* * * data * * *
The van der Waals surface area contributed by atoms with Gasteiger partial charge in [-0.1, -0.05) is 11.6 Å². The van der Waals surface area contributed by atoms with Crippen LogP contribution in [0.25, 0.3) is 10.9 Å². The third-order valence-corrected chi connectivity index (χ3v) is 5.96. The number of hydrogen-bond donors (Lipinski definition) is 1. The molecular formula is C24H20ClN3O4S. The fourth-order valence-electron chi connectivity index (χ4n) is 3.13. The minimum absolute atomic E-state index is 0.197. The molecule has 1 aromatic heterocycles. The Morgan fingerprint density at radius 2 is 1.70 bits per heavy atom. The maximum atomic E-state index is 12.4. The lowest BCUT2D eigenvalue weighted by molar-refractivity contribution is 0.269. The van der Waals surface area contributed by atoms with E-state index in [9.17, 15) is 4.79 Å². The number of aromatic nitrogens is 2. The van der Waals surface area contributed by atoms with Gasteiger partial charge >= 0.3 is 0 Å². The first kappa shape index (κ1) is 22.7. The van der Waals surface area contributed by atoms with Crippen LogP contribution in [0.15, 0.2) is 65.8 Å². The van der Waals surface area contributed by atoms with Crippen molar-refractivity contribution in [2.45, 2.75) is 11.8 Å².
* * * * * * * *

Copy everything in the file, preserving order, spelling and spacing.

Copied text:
The van der Waals surface area contributed by atoms with Gasteiger partial charge in [-0.1, -0.05) is 11.6 Å². The van der Waals surface area contributed by atoms with Crippen LogP contribution in [0.25, 0.3) is 10.9 Å². The third-order valence-corrected chi connectivity index (χ3v) is 5.96. The number of hydrogen-bond donors (Lipinski definition) is 1. The molecular formula is C24H20ClN3O4S. The fourth-order valence-electron chi connectivity index (χ4n) is 3.13. The minimum absolute atomic E-state index is 0.197. The molecule has 1 aromatic heterocycles. The Morgan fingerprint density at radius 2 is 1.70 bits per heavy atom. The maximum atomic E-state index is 12.4. The lowest BCUT2D eigenvalue weighted by molar-refractivity contribution is 0.269. The van der Waals surface area contributed by atoms with E-state index in [9.17, 15) is 4.79 Å². The number of aromatic nitrogens is 2. The van der Waals surface area contributed by atoms with Gasteiger partial charge >= 0.3 is 0 Å². The first kappa shape index (κ1) is 22.7. The van der Waals surface area contributed by atoms with Crippen LogP contribution in [0.15, 0.2) is 65.8 Å². The van der Waals surface area contributed by atoms with Crippen molar-refractivity contribution in [2.45, 2.75) is 11.8 Å².